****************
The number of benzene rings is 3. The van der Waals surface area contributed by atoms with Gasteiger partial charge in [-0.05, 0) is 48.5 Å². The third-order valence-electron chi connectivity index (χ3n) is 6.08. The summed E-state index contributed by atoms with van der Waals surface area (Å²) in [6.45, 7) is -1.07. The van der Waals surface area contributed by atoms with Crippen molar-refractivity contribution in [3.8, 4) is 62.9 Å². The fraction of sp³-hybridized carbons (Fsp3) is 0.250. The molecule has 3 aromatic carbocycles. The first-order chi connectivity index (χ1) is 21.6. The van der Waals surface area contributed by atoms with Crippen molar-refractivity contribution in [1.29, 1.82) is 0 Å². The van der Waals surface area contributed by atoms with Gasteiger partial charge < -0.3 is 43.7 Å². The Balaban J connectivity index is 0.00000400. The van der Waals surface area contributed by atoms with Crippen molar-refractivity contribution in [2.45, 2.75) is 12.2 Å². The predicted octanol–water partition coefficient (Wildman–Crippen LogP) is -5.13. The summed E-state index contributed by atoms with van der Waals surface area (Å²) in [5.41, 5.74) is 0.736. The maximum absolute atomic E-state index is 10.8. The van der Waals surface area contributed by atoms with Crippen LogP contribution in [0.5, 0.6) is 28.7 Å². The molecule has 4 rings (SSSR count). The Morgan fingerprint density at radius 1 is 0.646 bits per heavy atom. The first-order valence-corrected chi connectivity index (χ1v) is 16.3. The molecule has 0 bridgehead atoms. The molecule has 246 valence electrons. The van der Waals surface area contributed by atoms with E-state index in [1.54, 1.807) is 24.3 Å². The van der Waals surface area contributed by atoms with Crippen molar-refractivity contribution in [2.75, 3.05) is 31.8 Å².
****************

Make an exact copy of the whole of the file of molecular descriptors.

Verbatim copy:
The number of benzene rings is 3. The van der Waals surface area contributed by atoms with Gasteiger partial charge in [-0.05, 0) is 48.5 Å². The third-order valence-electron chi connectivity index (χ3n) is 6.08. The summed E-state index contributed by atoms with van der Waals surface area (Å²) in [6.45, 7) is -1.07. The van der Waals surface area contributed by atoms with Crippen molar-refractivity contribution in [3.8, 4) is 62.9 Å². The fraction of sp³-hybridized carbons (Fsp3) is 0.250. The molecule has 3 aromatic carbocycles. The first-order chi connectivity index (χ1) is 21.6. The van der Waals surface area contributed by atoms with Crippen molar-refractivity contribution in [1.29, 1.82) is 0 Å². The van der Waals surface area contributed by atoms with Gasteiger partial charge < -0.3 is 43.7 Å². The Balaban J connectivity index is 0.00000400. The van der Waals surface area contributed by atoms with Crippen molar-refractivity contribution in [2.45, 2.75) is 12.2 Å². The predicted octanol–water partition coefficient (Wildman–Crippen LogP) is -5.13. The summed E-state index contributed by atoms with van der Waals surface area (Å²) in [5.41, 5.74) is 0.736. The maximum absolute atomic E-state index is 10.8. The van der Waals surface area contributed by atoms with Crippen LogP contribution in [0.5, 0.6) is 28.7 Å². The molecule has 4 rings (SSSR count). The Morgan fingerprint density at radius 1 is 0.646 bits per heavy atom. The first-order valence-corrected chi connectivity index (χ1v) is 16.3. The molecule has 0 bridgehead atoms. The molecule has 246 valence electrons. The van der Waals surface area contributed by atoms with E-state index in [1.54, 1.807) is 24.3 Å². The van der Waals surface area contributed by atoms with Crippen molar-refractivity contribution in [2.75, 3.05) is 31.8 Å².